The same theme was also sounded in Senegal. While President Senghor spoke most eloquently about African socialism, the country itself had undergone hardly any fundamental economic changes since gaining political independence. Senegal still follows France all too closely, and not only in foreign policy. The truth is that the relationship of worker to management at the point of production, and the relationship of the great masses of consumers to the petty trades, are pretty much what they were before political independence was achieved. Indeed, one African friend was so infuriated as we walked from the beautiful wide boulevards of Dakar into the back-street slums and, on the way, passed the markets where ownership remains in non-African hands, that he said bitterly, “As we embark on our second revolution, these white settlers will make of Dakar another Algiers.”[4]


One African educator wrote to me feelingly that, utopian as it may sound, “theory is more imperative for Africa at this stage than even economic help. Without a theoretic framework we will continue to go nowhere fast.” Living very much in the African reality, he is insisting that theoreticians stop dividing theory from practice “a la Senghor,” who spoke of the Humanism of Marxism in theory but in fact followed Gaullist policies nationally and internationally. They must instead work out a new relationship of theory to practice which arises from the practice of the masses. According to the same educator, among the youth, workers included, and among those intellectuals who do not identify too closely with the existing state power in their own country, the ideas that aroused them in the struggle for freedom continue to be debated. The disgust is not with Marx and Humanism, but with a “new breed of Africanists who serve up some undigestible concoction of Marxism, Pan-Africanism and Nkrumahism” as if Nkrumah’s fall were nothing but a neocolonialist plot.

It is not possible to comprehend the African reality apart from the compelling objective forces of world production, the pull of the world market, and the underlying philosophy of the masses which Marx called “the quest for universality.” The fact is that that new “energizing principle” was not sucked into the world market and even now, after all the setbacks, shows nothing as disastrous as the malaise which besets the affluent U.S. Far from rigor mortis having set in among “the poor Africans,” they are continuing the discussion of the relationship of philosophy to revolution, and not only among themselves but internationally. The whole point seems to be to hold on to the principle of creativity, and the contradictory process by which creativity develops. Nor does it stop in Africa, as we shall see when we take a second look at Africa in considering the two-way road between that continent and the U.S. in chapter 9.[5]

Click here to order the book Philosophy and Revolution, from Hegel to Sartre and from Marx to Mao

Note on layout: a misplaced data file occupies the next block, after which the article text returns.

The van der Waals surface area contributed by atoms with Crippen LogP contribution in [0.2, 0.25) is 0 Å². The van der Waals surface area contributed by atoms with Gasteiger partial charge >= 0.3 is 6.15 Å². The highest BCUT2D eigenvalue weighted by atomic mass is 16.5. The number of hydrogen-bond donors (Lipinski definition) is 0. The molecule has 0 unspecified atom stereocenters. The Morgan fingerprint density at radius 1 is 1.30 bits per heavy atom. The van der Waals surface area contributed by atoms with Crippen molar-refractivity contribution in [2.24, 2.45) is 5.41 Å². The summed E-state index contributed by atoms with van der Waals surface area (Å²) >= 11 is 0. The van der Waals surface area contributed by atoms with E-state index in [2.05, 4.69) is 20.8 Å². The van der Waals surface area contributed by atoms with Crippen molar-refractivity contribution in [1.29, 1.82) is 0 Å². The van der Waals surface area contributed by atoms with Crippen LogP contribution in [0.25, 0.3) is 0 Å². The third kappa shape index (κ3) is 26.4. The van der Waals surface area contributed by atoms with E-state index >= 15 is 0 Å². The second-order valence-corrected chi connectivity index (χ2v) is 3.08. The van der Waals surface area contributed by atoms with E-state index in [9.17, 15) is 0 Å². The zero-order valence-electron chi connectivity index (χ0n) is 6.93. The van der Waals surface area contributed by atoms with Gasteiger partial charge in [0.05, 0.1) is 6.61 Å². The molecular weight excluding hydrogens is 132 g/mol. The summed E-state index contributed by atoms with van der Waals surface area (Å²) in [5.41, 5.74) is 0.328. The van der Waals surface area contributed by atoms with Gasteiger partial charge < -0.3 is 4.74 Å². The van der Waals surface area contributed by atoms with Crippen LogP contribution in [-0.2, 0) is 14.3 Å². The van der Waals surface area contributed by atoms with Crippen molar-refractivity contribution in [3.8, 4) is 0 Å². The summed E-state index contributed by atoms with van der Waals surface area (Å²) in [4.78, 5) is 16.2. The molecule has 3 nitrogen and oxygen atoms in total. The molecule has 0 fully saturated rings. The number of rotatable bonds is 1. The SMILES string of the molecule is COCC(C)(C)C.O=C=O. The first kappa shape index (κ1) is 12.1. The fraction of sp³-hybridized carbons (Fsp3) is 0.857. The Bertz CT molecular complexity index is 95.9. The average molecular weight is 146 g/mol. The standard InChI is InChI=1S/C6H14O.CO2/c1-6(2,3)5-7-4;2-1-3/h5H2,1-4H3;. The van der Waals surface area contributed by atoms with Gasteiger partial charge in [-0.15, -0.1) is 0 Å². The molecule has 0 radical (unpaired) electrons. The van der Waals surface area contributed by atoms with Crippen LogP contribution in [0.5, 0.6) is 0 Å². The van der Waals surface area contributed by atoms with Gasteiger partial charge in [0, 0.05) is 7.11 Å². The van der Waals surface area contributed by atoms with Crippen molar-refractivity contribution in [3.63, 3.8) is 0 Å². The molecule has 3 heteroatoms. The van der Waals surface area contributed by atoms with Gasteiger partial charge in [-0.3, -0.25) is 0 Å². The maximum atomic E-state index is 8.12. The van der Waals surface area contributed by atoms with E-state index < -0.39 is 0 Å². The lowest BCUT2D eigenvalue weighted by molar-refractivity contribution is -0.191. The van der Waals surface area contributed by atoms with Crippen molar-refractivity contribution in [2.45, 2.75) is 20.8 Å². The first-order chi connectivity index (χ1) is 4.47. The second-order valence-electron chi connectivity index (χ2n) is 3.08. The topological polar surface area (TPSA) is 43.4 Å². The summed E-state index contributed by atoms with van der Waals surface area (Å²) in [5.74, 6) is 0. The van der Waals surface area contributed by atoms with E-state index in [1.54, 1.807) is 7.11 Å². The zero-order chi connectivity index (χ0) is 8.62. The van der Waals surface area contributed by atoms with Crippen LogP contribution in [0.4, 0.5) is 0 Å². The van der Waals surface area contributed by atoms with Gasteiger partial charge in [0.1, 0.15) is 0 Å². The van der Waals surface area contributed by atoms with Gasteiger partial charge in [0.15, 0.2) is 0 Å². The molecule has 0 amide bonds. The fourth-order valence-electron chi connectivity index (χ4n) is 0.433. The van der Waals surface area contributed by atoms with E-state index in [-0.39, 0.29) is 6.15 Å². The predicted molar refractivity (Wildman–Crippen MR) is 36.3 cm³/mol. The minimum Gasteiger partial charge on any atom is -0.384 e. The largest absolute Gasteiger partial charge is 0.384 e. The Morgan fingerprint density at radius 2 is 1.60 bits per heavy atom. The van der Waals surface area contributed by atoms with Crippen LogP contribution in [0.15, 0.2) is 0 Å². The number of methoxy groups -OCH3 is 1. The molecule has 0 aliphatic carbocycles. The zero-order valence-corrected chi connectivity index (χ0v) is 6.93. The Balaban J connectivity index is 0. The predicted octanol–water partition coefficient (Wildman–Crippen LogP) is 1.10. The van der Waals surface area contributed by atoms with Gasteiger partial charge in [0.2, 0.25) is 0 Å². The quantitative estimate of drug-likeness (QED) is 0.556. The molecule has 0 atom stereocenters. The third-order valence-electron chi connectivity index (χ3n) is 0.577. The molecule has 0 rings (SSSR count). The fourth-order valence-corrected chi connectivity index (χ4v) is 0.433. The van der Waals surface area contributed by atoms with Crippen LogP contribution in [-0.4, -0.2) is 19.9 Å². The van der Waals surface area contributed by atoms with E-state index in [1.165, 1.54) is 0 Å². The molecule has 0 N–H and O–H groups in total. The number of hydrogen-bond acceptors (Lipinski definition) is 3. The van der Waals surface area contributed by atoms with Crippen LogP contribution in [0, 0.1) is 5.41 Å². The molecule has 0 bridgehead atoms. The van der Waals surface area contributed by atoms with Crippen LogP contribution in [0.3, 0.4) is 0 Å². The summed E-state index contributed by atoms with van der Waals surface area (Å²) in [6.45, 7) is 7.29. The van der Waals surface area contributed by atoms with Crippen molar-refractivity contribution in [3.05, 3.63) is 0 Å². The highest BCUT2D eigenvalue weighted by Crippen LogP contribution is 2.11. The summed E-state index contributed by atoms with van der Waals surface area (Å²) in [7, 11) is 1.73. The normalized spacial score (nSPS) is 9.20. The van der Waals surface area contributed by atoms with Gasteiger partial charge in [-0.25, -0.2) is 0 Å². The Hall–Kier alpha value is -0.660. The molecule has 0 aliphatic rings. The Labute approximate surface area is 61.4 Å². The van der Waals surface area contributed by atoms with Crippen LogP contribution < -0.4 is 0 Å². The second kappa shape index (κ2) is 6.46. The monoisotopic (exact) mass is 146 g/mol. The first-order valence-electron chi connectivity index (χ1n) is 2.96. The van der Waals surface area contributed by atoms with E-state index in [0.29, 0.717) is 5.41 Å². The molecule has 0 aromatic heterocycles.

Philosophy and Revolution shows the integrality of philosophy and revolution as characteristic of the age, tracing it through historically, and shows that Marx’s philosophy of liberation merges the dialectics of elemental revolt and its Reason.

“The days are long since past when these voices from below could be treated, at best, as mere sources of theory. The movement from practice which is itself a form of theory demands a totally new relationship of theory to practice.”


[1] Frantz Fanon, The Wretched of the Earth (copyright © 1963 by Presence Africaine), translated by Constance Farrington (New York: Grove Press, 1966), pp. 32-33.

[2] By wrongly identifying Russian Communism with Marxism, the Senegalese writer Mamadou Dia held that “Western humanism” was “a dated universalism different from an integral humanism that includes all mankind.” Mamadou Dia, African Nations and World Solidarity (New York: Praeger, 1961), p. 11. Still the work is a valuable contribution and should be studied.

[3] Nnamdi Azikiwe (Zik), was called “the father of Nigerian nationalism.” In 1945, a general strike, which Zik supported, “imparted a new proletarian quality to his Nigerian nationalism,” according to Dunayevskaya, and “The alignment with labor disclosed a new unifying force in Nigerian nationalism present within the colonial entity called Nigeria.” —Editor.

[4] Perhaps I should also record the latest humor of the “underground” (Left Youth) in Senegal: “Machiavellianism is so integral to his erudition and poetry that when we finally get a revolution going, Senghor will bid to lead it!” [“Another Algiers” refers to the incredible brutality and violence of the counterrevolution by French settlers against the Algerian revolutionary war for independence, as exemplified in the 1956-57 Battle of Algiers. —Editor.]

[5] Chapter 9 of Philosophy and Revolution is titled, “New Passions and New Forces: The Black Dimension, the Anti-Vietnam War Youth, Rank-and-File Labor, Women’s Liberation.”